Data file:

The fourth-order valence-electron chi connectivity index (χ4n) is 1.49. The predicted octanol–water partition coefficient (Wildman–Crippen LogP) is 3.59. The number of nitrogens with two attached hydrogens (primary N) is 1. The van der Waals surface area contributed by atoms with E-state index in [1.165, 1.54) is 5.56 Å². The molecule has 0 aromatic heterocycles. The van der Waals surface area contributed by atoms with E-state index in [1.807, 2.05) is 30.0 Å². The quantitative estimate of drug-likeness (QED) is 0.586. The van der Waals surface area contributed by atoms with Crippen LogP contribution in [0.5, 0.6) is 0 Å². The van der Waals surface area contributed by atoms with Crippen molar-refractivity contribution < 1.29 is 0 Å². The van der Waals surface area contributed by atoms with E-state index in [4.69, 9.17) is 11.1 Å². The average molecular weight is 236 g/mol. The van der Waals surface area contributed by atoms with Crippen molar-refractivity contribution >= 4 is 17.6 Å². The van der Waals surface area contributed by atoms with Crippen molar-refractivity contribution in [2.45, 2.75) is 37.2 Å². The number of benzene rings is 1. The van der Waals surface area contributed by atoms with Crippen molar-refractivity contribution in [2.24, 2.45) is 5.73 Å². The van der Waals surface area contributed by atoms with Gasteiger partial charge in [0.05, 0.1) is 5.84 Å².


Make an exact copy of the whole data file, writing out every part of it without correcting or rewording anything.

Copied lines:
The fourth-order valence-electron chi connectivity index (χ4n) is 1.49. The predicted octanol–water partition coefficient (Wildman–Crippen LogP) is 3.59. The number of nitrogens with two attached hydrogens (primary N) is 1. The van der Waals surface area contributed by atoms with E-state index in [1.165, 1.54) is 5.56 Å². The molecule has 0 aromatic heterocycles. The van der Waals surface area contributed by atoms with E-state index in [1.807, 2.05) is 30.0 Å². The quantitative estimate of drug-likeness (QED) is 0.586. The van der Waals surface area contributed by atoms with Crippen LogP contribution in [0.5, 0.6) is 0 Å². The van der Waals surface area contributed by atoms with Crippen molar-refractivity contribution < 1.29 is 0 Å². The van der Waals surface area contributed by atoms with E-state index in [4.69, 9.17) is 11.1 Å². The average molecular weight is 236 g/mol. The van der Waals surface area contributed by atoms with Crippen molar-refractivity contribution >= 4 is 17.6 Å². The van der Waals surface area contributed by atoms with Crippen molar-refractivity contribution in [2.45, 2.75) is 37.2 Å². The number of benzene rings is 1. The van der Waals surface area contributed by atoms with Crippen molar-refractivity contribution in [2.24, 2.45) is 5.73 Å². The van der Waals surface area contributed by atoms with Gasteiger partial charge in [0.05, 0.1) is 5.84 Å².